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U.S. Potato Board Aggressively Promoting Nutrition

The United States Potato Board is taking a stance to dispel what they say is a pretty big myth: that potatoes aren’t healthy.

Potatoes fuel our economy and fill our bellies. They’re even proudly emblazoned across our license plates.

Now, it turns out the very veggie that made Idaho famous is going through a bit of an image crisis.

“With the advent of some of these fad diets, we took a bad rap,” said potato farmer Carl Ball.

Diets like Atkins and South Beach condemn carbohydrates. There are about 26 grams of carbohydrates in a medium potato.

It’s up to people like Ball, who sits on the USPB and co-owns Ball Brothers Produce in Lewisville, to make potatoes seem a little more diet-friendly.

“They’re fat-free, they’re absolutely no cholesterol,? Ball said. A medium-sized potato supplies more than 45 percent of your daily Vitamin C, it’s high in potassium.”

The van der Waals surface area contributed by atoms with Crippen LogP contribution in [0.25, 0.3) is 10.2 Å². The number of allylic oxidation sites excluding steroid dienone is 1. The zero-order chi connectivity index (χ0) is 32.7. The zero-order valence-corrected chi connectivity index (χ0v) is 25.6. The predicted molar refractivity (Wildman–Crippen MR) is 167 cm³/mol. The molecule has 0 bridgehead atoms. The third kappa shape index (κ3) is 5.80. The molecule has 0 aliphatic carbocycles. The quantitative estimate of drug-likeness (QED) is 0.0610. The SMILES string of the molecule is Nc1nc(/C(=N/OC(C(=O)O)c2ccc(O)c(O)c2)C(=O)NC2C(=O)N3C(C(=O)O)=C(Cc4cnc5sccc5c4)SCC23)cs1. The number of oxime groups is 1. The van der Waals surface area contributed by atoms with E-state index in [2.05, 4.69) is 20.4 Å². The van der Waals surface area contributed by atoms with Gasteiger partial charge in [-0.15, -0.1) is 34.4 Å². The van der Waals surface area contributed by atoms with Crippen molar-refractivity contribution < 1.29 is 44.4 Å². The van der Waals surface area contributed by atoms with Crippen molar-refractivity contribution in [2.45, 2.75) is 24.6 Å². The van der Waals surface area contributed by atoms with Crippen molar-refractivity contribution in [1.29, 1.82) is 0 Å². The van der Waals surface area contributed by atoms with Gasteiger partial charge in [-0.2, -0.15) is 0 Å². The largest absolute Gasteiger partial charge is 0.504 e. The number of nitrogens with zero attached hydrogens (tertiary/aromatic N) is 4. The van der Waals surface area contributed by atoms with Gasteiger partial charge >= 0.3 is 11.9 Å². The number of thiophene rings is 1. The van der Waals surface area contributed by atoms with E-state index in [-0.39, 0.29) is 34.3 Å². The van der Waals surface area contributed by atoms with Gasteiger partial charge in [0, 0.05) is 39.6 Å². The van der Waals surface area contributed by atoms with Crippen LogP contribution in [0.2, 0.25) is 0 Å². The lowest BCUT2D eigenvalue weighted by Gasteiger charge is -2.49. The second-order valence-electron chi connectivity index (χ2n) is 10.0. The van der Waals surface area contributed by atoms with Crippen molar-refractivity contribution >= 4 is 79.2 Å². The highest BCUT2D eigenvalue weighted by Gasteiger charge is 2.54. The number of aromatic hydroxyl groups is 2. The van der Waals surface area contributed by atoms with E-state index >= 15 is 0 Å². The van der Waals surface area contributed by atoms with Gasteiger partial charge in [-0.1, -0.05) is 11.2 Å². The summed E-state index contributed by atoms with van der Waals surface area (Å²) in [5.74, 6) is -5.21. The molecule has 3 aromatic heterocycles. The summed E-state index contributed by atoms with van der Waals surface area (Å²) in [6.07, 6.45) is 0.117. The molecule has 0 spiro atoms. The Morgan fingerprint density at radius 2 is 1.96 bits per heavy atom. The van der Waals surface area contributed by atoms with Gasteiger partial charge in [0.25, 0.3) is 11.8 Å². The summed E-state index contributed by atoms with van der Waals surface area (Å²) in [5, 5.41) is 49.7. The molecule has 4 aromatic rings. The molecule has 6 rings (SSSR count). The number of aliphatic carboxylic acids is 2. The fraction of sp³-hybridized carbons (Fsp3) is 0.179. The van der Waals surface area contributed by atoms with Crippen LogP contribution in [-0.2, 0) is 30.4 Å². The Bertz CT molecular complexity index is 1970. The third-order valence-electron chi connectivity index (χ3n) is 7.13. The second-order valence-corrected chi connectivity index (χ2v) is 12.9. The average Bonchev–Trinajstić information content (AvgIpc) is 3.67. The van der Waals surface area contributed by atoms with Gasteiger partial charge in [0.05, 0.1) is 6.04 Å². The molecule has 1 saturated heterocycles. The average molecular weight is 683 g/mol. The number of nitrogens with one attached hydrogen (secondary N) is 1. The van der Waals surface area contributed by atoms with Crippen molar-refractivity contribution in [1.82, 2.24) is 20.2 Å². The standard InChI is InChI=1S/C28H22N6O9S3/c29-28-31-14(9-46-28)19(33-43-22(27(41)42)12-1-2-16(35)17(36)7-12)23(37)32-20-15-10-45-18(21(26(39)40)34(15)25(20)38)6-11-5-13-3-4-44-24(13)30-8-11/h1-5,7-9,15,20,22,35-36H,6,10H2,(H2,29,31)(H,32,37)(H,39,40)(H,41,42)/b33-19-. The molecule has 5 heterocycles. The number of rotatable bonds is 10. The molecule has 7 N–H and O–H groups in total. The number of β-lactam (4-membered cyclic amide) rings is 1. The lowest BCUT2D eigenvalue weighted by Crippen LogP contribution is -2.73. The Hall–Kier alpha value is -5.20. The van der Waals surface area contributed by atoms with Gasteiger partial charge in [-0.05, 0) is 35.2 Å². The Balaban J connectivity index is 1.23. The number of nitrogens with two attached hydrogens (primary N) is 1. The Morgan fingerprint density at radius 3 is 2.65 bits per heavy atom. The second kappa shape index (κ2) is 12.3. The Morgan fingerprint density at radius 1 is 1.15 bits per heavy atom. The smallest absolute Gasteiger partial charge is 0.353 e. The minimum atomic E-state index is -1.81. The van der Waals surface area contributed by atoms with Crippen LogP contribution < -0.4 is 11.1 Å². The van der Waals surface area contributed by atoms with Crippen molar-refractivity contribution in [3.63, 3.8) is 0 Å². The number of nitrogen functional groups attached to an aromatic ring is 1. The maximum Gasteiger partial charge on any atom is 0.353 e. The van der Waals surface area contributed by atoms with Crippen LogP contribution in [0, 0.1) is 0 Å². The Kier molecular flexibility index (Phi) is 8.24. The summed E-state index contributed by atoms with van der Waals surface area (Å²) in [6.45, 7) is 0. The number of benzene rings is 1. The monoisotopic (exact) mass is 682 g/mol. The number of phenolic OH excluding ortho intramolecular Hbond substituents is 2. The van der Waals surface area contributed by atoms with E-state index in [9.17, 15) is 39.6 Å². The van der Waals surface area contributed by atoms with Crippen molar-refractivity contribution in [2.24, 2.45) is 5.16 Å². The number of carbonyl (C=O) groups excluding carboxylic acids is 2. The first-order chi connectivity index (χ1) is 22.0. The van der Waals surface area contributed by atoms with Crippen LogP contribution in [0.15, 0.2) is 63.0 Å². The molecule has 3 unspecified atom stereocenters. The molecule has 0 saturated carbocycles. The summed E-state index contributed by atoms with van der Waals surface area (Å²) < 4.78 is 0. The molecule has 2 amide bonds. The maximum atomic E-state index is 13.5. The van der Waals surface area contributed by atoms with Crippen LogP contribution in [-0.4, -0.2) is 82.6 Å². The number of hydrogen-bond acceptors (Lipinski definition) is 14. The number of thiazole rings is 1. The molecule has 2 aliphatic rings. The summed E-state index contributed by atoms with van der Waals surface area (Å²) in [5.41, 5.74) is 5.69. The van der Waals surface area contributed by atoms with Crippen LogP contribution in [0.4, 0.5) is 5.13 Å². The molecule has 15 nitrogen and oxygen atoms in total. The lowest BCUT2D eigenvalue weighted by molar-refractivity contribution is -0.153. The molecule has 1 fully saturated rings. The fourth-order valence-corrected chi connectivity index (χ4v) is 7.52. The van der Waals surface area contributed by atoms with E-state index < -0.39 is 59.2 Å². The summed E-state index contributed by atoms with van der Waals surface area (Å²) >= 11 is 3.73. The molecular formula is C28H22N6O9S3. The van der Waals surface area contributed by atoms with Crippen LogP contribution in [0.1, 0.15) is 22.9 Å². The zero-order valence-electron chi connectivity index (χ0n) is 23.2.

Higher in potassium than a banana, in fact. At an average of 110 calories a pop, the USPB really wants people to know about it. That’s where “Linda” comes in.

“(Linda?s) married, with a family, and that’s who we’re targeting with all this,” Ball explained.

She’s not a real person, but Linda represents a modern American woman who wants a cheap, healthy meal for her family.

To reach Linda, the USPB aggressively advertises in magazines like “Better Homes and Gardens,” “Cooking Light” and “Woman?s Day.”

Ball experiences the effects of those ads first-hand, and he says they’re working.

“The perceptions have turned around and were a lot better than they were previously, so we feel it’s been effective,” he said.

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